The Domino Effect at Home

Meanwhile, at home, the American public sentiment was changing. The Gulf of Tonkin incident, which led to the escalation of US involvement, had initially galvanized support for the war. However, as the war dragged on with mounting casualties – the Tet Offensive alone resulted in 14,000 US casualties – and little progress, public opinion began to sour.

The widespread use of television brought the horrors of the war into American homes. The brutalities of the war, such as the My Lai massacre, and the use of controversial chemical weapons like Agent Orange, sparked public outcry. The war became increasingly unpopular, leading to widespread anti-war protests and a general consensus that the war was unwinnable. The pressure to withdraw was further intensified by revelations about the government’s deceit in managing public perceptions of the war, notably exposed in the Pentagon Papers.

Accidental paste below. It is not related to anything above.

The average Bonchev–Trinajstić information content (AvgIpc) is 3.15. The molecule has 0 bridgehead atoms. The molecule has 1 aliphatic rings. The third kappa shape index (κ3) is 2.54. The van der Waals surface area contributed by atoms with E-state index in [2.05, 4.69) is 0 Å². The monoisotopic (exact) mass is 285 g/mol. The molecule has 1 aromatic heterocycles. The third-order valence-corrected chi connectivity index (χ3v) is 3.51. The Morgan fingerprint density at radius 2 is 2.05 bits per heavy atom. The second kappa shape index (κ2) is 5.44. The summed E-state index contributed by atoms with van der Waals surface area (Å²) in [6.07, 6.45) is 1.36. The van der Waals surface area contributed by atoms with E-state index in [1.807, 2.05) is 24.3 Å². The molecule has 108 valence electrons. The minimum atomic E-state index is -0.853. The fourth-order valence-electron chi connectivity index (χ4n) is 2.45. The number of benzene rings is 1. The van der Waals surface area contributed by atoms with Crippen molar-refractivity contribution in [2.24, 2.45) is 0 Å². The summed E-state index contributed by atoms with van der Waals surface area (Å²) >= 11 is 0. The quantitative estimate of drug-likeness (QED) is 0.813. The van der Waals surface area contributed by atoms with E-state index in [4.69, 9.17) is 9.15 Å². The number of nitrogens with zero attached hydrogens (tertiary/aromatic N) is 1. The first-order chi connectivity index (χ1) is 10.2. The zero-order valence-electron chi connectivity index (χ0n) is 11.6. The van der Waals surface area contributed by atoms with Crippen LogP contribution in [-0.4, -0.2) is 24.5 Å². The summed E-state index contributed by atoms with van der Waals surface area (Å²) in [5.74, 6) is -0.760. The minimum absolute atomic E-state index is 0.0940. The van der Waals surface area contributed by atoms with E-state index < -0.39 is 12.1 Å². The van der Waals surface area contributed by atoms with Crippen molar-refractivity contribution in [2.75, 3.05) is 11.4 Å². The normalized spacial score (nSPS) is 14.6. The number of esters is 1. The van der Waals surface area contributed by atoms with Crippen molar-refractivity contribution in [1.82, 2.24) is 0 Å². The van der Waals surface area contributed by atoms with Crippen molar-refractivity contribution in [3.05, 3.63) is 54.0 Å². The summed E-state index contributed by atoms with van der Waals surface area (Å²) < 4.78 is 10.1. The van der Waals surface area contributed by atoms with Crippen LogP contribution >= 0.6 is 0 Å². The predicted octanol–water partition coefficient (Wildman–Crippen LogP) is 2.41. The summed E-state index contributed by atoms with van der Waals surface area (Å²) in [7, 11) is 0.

The Path to Withdrawal

By 1969, with domestic opposition escalating and the war showing no signs of a decisive victory, President Nixon initiated the policy of Vietnamization. This policy aimed at training South Vietnamese forces to take over the fight while gradually withdrawing US troops. This marked a significant shift in US strategy, effectively signaling the impending end of direct US involvement.

In 1973, the Paris Peace Accords were signed, leading to the complete withdrawal of US troops. However, without American support, South Vietnam fell to the communist forces, and Saigon was captured in 1975, marking the end of the Vietnam War.


In conclusion, the US withdrawal from Vietnam in 1975 was indeed the result of a combination of the war’s growing difficulty and escalating domestic opposition. The military challenges were underscored by the Viet Cong’s effective guerrilla tactics and the unfavorable environmental conditions, while domestic opposition was fueled by a disillusioned and protesting public. This historic event illustrates the profound impact of both military realities on the ground and public sentiment at home in shaping the course of foreign policy and military involvement.